Connecticut Manufacturer Gets FDA Warning Letter

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FDA sent a warning letter to Ecometics, Inc. after the agency found CGMP violations at the company’s Norwalk facility.

FDA sent a warning letter to Ecometics, Inc. after an inspection of the company’s Norwalk, CT facility found violations of current good manufacturing practices (CGMPs) that included a failure to establish and follow proper procedures for cleaning and maintenance of equipment. The inspection was conducted by FDA from August 17 to Sept. 7, 2018. According to FDA, violations were previously found at this facility during a September 2016 inspection.

The warning letter stated that the company had not demonstrated that its cleaning procedures were adequate to prevent cross-contamination between over-the-counter products and non-drug products. Inspectors observed drug products being manufactured on the same equipment as other products such as insect repellent, hair removal creams, and dyes. “Inadequate removal of residues from manufacturing equipment during cleaning can lead to contamination of drug products subsequently manufactured on the non-dedicated equipment. It is unacceptable as a matter of CGMP to continue manufacturing drugs using the same equipment that you use to manufacture toxic products such as insect repellent,” the agency stated. FDA requested the company discontinue manufacturing drug products on shared equipment with non-drug products and perform a risk assessment on previously manufactured drugs.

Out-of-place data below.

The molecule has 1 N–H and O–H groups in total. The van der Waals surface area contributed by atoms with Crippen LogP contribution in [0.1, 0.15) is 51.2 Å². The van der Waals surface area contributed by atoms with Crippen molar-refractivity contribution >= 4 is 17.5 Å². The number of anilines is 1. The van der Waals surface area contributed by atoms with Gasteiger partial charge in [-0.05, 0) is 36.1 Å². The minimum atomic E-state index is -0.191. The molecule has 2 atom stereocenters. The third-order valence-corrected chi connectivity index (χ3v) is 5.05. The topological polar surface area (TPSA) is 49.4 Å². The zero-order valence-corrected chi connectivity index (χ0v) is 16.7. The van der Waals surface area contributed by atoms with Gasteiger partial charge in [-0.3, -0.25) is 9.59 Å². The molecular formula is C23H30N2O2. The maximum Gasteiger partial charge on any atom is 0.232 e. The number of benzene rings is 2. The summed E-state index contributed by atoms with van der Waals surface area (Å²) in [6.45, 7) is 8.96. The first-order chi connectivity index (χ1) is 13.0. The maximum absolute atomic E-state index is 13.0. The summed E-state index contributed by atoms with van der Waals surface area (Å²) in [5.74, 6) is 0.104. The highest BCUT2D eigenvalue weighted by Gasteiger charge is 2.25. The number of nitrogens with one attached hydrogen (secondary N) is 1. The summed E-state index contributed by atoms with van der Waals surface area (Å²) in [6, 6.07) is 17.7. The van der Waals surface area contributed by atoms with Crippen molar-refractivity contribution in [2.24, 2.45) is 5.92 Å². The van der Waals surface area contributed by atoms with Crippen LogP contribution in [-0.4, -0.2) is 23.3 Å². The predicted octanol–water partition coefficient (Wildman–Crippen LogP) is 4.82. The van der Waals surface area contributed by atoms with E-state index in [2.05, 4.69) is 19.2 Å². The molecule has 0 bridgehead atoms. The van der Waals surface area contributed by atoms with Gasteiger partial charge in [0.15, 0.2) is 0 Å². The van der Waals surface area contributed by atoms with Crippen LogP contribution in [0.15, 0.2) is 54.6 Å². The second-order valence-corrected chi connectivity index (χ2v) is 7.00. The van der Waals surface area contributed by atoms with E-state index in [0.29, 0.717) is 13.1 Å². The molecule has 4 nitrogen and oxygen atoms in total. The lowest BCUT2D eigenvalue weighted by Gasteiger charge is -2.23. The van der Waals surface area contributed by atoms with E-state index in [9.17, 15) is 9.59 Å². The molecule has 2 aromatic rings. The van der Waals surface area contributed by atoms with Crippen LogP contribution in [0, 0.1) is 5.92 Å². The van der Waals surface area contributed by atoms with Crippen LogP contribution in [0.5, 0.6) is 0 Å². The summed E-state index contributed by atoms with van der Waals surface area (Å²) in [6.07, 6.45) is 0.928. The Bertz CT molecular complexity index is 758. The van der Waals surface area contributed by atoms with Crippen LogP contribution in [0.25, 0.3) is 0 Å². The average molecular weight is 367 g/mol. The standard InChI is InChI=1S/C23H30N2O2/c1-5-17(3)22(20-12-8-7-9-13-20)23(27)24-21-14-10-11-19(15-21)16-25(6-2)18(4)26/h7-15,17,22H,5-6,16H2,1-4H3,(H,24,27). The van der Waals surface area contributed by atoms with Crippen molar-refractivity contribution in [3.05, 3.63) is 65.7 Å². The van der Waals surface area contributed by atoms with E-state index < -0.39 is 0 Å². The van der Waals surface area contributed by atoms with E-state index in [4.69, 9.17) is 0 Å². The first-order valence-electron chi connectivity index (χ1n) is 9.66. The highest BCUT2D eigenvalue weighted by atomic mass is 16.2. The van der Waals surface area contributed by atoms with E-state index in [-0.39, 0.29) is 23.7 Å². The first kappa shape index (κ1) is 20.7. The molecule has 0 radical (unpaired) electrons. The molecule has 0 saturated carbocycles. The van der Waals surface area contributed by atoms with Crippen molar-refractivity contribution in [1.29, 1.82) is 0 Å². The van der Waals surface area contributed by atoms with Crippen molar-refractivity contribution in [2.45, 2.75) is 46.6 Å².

The company also failed to test for total aerobic microbial count and objectional microorganisms on products before releasing them to the US market. “Testing is essential to ensure that the drug products you manufacture conform to all pre-determined quality attributes that are appropriate for their intended use, including microbiological specifications,” the letter stated. FDA asked the company to provide microbiological batch release specifications for each product, provide microbiological analysis for retain samples of drugs distributed to the US market within expiry, and specify actions the company will take in response to any adverse test results including customer notifications and product recalls.


In addition, the agency stated the company did not follow adequate written testing programs to assess stability. The agency is requiring the company provide a comprehensive, independent assessment and corrective action preventive action (CAPA) that includes a remediated standard operating procedure describing the stability program, stability-indicating methods for each drug product, an ongoing program in which representative batches of each product are added each year to the program to determine if shelf-life claims remain valid, and specific attributes to be tested at each time interval.

Source: FDA